IMF upgrades global forecasts

UK figures revised upwards but interest rates may have further to go
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The high oil price could inflict serious damage on the world economy, the International Monetary Fund warned yesterday as it forecast the strongest growth for more than a decade.

The high oil price could inflict serious damage on the world economy, the International Monetary Fund warned yesterday as it forecast the strongest growth for more than a decade.

The IMF issued a rosy outlook, upgrading its forecasts for all the major economies including the UK. But it warned that the Bank of England would have to hike interest rates unless there was a slowdown in domestic demand, which it said had been "bolstered" by the Government's £43bn public spending package.

In its flagship World Econo-mic Outlook, the organisation said world output would grow 4.7 per cent this year, 0.5 per cent higher than its May forecast and the strongest performance since 1988.

It said next year would see a slight slowdown to 4.2 per cent, compared with a May forecast of 3.9 per cent. US economic growth is expected to hit 5.2 per cent in 2000 before slowing down to 3.2 per cent in 2001.

This would mean the European single currency zone is forecast to overtake the US with growth of 3.4 per cent in 2001.

The IMF said it had raised its forecasts for UK growth this year and next because of stronger domestic demand "bolstered by the planned expansion in government consumption".

But it did not repeat the controversial criticism in its May outlook, when it condemned the March Budget as "regrettably pro-cyclical" - boosting the economy at a time when it needed to slow down.

The UK economy is expected to grow 3.1 per cent this year, a 0.1 per cent revision, and by 2.8 per cent in 2001, a revision of 0.8 per cent.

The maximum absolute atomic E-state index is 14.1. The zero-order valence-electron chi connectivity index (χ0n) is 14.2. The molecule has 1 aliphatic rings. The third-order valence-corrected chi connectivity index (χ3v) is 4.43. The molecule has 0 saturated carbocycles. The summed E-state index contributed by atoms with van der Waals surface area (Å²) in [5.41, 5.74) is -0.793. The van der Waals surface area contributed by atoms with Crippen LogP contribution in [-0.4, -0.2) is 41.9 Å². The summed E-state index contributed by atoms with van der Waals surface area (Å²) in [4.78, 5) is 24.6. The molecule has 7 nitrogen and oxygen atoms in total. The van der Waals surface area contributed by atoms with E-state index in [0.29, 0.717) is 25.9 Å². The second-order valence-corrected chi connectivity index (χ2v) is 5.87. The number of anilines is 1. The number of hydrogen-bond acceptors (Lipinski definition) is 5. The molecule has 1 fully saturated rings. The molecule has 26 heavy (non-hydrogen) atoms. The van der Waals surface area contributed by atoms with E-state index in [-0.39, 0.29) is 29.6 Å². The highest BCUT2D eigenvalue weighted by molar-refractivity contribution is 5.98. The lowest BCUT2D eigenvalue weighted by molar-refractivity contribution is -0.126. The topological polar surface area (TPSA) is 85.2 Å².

It noted the Bank had already raised rates by 1 per cent, adding: "Further tightening may prove necessary if domestic demand continues to strengthen or if further depreciation of sterling appears likely to lead to inflationary pressures."

The Treasury denied interest rates would have to rise because of the Budget plans. "You would have to make various leaps between the lines to reach that conclusion," a spokesman said.

In its report the IMF said: "The outlook for the global economy has continued to strengthen, with global growth projected to increase in all major regions of the world.

"Nevertheless economic and financial imbalances remain large, posing a continued risk to the global expansion, and higher oil prices have become an increasing concern."

Michael Mussa, the IMF's chief economist, said 0.5 per cent would be wiped off global economic growth unless the oil price fell sharply. "If oil prices were to stay at $35 a barrel throughout 2001 or if they were to escalate to $40 a barrel or over, then the impact on inflation and world growth would be more significant," Mr Mussa said.

The IMF's outlook is based on average oil prices at about $26.50 a barrel this year and $23 in 2001, compared with a current price for Brent of around $34.

The IMF said the other key threat was a Wall Street crash, triggered by a sudden unwinding of the economic and financial imbalances between the US, Europe and Japan.

These included a "significantly misalignment" between the euro and both the US dollar and the Japanese yen, which are at record highs against the euro.

The IMF warned, as it has done in previous years, of risks from the US's record current account deficit, the high valuation of US shares and the strength of the dollar. "The possibility that these imbalances may unwind in a disorderly fashion remains a risk to global expansion," the IMF said.

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